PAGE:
Anthony Lupo

University of Missouri

Dr. Anthony R. Lupo is a Professor and Chair of Atmospheric Sciences in the Soil, Environmental, and Atmospheric Sciences Department at the University of Missouri – Columbia. He earned his BS in Meteorology from the State University of New York at Oswego in 1988, and his M.S. and Ph.D. degrees from Purdue University in 1991 and 1995, respectively. His research is in atmospheric dynamics, and climate dynamics and change, including tropical meteorology. He is a member of the American Meteorological Society, and National Weather Association. He was a Fulbright Scholar, studying climate change at the Russian Academy of Sciences in Moscow. Additionally, he has served as an expert reviewer and contributing author to the Intergovernmental Panel on Climate Change (IPCC) and the Nongovernmental International Panel on Climate Change (NIPCC) Assessment Reports. The IPCC shared the Nobel Peace Prize with Vice President Albert Gore, Jr. He won the University of Missouri Kemper Foundation Award for Excellence in Teaching, the University of Missouri professor of the year, and the Most Distinguished Scientific Achievement Award by the Missouri Academy of Science.

2books edited

1chapters authored

Latest work with IntechOpen by Anthony Lupo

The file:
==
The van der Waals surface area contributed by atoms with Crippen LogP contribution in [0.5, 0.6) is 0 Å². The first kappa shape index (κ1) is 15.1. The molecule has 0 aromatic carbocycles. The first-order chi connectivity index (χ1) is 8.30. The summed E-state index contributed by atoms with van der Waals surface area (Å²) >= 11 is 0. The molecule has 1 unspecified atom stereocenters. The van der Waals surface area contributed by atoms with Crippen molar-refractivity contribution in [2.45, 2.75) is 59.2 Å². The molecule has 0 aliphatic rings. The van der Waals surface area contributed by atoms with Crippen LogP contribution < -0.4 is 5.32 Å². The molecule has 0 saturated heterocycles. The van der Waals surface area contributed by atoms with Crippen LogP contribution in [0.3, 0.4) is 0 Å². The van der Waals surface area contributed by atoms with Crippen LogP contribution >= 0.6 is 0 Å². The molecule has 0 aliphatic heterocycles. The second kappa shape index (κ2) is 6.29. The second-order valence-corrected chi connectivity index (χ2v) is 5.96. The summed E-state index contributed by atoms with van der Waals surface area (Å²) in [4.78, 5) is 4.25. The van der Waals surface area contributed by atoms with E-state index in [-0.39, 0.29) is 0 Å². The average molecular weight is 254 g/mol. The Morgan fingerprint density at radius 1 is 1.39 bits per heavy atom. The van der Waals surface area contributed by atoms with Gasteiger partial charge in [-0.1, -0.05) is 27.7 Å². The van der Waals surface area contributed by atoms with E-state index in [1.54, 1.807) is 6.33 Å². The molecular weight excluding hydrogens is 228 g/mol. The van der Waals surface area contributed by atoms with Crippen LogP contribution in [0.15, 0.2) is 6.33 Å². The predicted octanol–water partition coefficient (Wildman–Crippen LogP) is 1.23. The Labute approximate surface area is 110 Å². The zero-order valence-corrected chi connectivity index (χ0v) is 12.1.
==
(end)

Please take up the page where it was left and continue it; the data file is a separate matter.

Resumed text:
This book represents recent research on tropical cyclones and their impact, and a wide range of topics are covered. An updated global climatology is presented, including the global occurrence of tropical cyclones and the terrestrial factors that may contribute to the variability and long-term trends in their occurrence. Research also examines long term trends in tropical cyclone occurrences and intensity as related to solar activity, while other research discusses the impact climate change may have on these storms. The dynamics and structure of tropical cyclones are studied, with traditional diagnostics employed to examine these as well as more modern approaches in examining their thermodynamics. The book aptly demonstrates how new research into short-range forecasting of tropical cyclone tracks and intensities using satellite information has led to significant improvements. In looking at societal and ecological risks, and damage assessment, authors investigate the use of technology for anticipating, and later evaluating, the amount of damage that is done to human society, watersheds, and forests by land-falling storms. The economic and ecological vulnerability of coastal regions are also studied and are supported by case studies which examine the potential hazards related to the evacuation of populated areas, including medical facilities. These studies provide decision makers with a potential basis for developing improved evacuation techniques.

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